Brunswick Stew

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When you have guests over for dinner are you adventurous and try a new recipe? Or do you stick to a tried-and-true success? After being too adventurous in my younger days when it came to entertaining, I absolutely stick to my recipes that I know are good and won’t disappoint. However… what happens when you plan on trying out a new recipe only to find out you’ll have guests that day? Well, in my case, I went ahead with my plans for a new recipe.

The guests were my two cousins, one in college, the other a recent grad. The older of the two is on Atkins so is limited in his carb intake and the other one, well, I’m not so sure about her tastes. But I mentioned to both of them I was making a stew I had never made before and they were totally fine with it. So I crossed my fingers and started preparing Brunswick Stew from the October 2007 issue of Cooking Light.

Brunswick Stew is described as a 19th-century recipe from Virginia that originally included squirrel. I decided to make it after looking for an alternative to your traditional beef stew. It had very positive reviews on Cooking Light so I decided to try it out. The only alteration to the recipe was using butter beans instead of lima (we just don’t like lima beans here). I served it over brown rice but skipped the bread as recommended in the recipe. Everyone actually liked the stew very much. Both cousins enjoyed it and the one on Atkins skipped the rice. It was very warm and comforting on a chilly night and the flavors were perfect together. It’s definitely a keeper for our Winter recipes.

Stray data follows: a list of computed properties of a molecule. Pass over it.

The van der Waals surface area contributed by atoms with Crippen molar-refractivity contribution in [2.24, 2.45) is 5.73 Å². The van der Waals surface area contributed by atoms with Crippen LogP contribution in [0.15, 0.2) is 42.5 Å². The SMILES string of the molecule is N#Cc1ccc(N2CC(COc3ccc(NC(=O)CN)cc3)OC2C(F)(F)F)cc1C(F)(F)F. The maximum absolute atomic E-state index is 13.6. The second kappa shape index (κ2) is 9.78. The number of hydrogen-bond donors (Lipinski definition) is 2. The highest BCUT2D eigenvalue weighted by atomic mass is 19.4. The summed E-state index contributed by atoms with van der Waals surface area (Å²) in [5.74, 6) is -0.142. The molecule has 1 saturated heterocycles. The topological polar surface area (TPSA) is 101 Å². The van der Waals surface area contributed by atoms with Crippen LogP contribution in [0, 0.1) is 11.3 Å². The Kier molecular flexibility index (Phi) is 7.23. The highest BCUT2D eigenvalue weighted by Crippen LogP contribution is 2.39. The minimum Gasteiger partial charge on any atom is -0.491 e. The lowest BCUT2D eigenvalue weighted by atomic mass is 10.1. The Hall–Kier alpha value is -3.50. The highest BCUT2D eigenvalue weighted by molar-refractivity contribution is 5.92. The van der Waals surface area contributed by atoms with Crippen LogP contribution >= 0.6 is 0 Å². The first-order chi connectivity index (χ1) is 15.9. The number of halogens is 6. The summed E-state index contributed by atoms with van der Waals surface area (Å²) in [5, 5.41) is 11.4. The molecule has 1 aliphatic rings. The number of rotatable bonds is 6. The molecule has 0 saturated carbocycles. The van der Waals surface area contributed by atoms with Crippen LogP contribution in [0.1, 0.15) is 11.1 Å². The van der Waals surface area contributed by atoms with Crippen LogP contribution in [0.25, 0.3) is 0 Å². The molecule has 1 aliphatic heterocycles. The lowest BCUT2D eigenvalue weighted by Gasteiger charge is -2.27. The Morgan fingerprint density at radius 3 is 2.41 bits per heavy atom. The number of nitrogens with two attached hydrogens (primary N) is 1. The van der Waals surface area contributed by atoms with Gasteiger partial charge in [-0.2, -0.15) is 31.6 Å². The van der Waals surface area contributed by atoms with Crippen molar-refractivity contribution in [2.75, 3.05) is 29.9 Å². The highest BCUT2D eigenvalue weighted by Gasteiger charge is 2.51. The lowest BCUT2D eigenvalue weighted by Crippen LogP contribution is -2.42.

Overall rating – 4 stars

Brunswick Stew


From 19th-century Virginia, this stew originally included squirrel meat (we opt here for chicken). Although the stew is sometimes thickened with stale bread cubes, this version uses flour to give it body and features garlic bread on the side. Garnish with fresh thyme sprigs.


Cooking spray
1 cup chopped red bell pepper
3/4 cup chopped yellow onion
1/2 cup chopped celery
1 tablespoon peanut oil
1 tablespoon all-purpose flour
1 pound skinless, boneless chicken thighs, cut into 1/2-inch pieces
2 cups fat-free, less-sodium chicken broth
2 tablespoons no-salt-added tomato paste
1 teaspoon dried thyme
1/2 teaspoon salt
1/2 teaspoon hot pepper sauce (such as Tabasco)
1 (10-ounce) package frozen whole-kernel corn, thawed
1 (10-ounce) package frozen baby lima beans, thawed
6 (1-ounce) slices Italian bread, toasted
2 garlic cloves, halved

Heat a large Dutch oven over medium-high heat. Coat pan with cooking spray. Add bell pepper, onion, and celery to pan; cook 5 minutes, stirring occasionally. Add oil to pan. Combine flour and chicken in a medium bowl, tossing to coat. Add chicken to pan; cook 2 minutes or until lightly browned. Gradually stir in broth; bring to a boil. Cook 1 minute or until slightly thick, stirring constantly. Add tomato paste and next 5 ingredients (through lima beans) to pan. Cover, reduce heat, and simmer 30 minutes.Rub bread slices with cut sides of garlic; discard garlic. Serve bread with stew.

Yield: 6 servings (serving size: 1 cup stew and 1 slice bread)

CALORIES 319 (26% from fat); FAT 9.2g (sat 2.2g,mono 3.5g,poly 2.6g); PROTEIN 22.4g; CHOLESTEROL 50mg; CALCIUM 58mg; SODIUM 596mg; FIBER 5.8g; IRON 3.2mg; CARBOHYDRATE 38g

Cooking Light, OCTOBER 2007

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3 Comments »

  1. bedeo said

    I came across a similar recipe in a cook book I found in the library that I wanted to try. However, yours seems more easily prepared (and makes use of my new dutch oven) and lighter. Thanks!

  2. foodiedani said

    Hi Bedeo!

    Yes, this was definitely easy to prepare and light, but filling! I’m hoping to get a dutch oven for Christmas!!

    Dani

  3. Sabrina said

    Cooking Light also had a version in its October 2004 issue which was much easier. Fewer ingredients and fewer steps. Very yummy. In fact, it’s on my stove, right now! I’ve made it several times and it never fails to please. Search for “Cooking Light Brunswick Stew With Smoked Paprika”.

    By the way, I believe that butter beans ARE lima beans……………………

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